The Neymar Gambit

After weeks of speculation, news broke 40 minutes as of the  time of writing this piece on BBC Sport that the Neymar Jr. transfer from FC Barcelona to Paris St. Germain was officially done. And not just done, it was sealed for a world record 200 million pounds. The way I look at it, this transfer was not just about Neymar “”looking for new challenges” or about the money, as one of my college juniors put it in a WhatsApp status.


There are a lot of reasons behind this move to the French capital and while I may or may not be right about some of them, there was definitely more motivation for Neymar to leave than to stay in Catalonia.

The Second Fiddle

Lionel Messi is thirty and along with Real Madri star Cristiano Ronaldo, he forms the two best attackers that the world has seen. Neymar Jr. is twenty five, entering the peak of his career and is about to take part in Russia 2018 as the face of the Brazilian national team – a team that, with the likes of Philippe Coutinho and Thiago Silva among others is one of the favourites to win the World Cup in Moscow next summer.

When Neymar joined from Santos FC four years ago, he was going to be playing under Messi and later, along with Uruguayan Luis Suarez, formed the deadliest three strikers in club football. It was a line-up so deadly that it could gloss over some of the failures behind them in midfield and defence. But for how long would someone, who is at a crucial juncture in his footballing career, be okay with playing queen to the king?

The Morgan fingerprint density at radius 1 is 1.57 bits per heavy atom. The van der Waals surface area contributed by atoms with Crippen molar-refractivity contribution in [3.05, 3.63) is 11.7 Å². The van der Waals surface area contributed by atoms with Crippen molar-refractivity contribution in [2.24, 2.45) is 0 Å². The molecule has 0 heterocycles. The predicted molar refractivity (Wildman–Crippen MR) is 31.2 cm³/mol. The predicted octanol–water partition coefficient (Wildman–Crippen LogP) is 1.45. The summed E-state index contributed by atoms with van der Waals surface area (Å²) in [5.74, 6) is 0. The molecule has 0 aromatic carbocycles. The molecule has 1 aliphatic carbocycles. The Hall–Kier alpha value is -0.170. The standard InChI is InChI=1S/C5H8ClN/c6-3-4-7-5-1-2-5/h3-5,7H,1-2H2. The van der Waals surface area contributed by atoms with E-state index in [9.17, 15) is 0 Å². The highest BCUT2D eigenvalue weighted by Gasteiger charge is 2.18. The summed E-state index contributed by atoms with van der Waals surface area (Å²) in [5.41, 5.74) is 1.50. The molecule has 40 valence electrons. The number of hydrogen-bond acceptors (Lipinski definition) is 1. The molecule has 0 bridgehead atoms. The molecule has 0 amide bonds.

When Neymar joined, he was an understudy. Now, he has had four years of experience playing with the best players and against the best opponents in Europe. And this past season in particular was one where Neymar truly blossomed as a goalscorer. One could even call it the season he graduated from being the understudy to something bigger.

But not everybody felt that way. Certainly not the Barcelona fans to whom Messi was a demi-god, especially after Barcelona’s remarkable comeback against Paris St. Germain in the Champions League, when this picture went viral.


Incidentally, although hailed for the comeback, Neymar was the architect of the win. And this photo only seemed to underline the fact that at Barcelona, Neymar could never be regarded on the same platform as Lionel Messi, even though he is one of the best players in the world. The feeling was that as long as Messi was at the club, Neymar won’t be at his level – in terms of ability or image.

Being The Man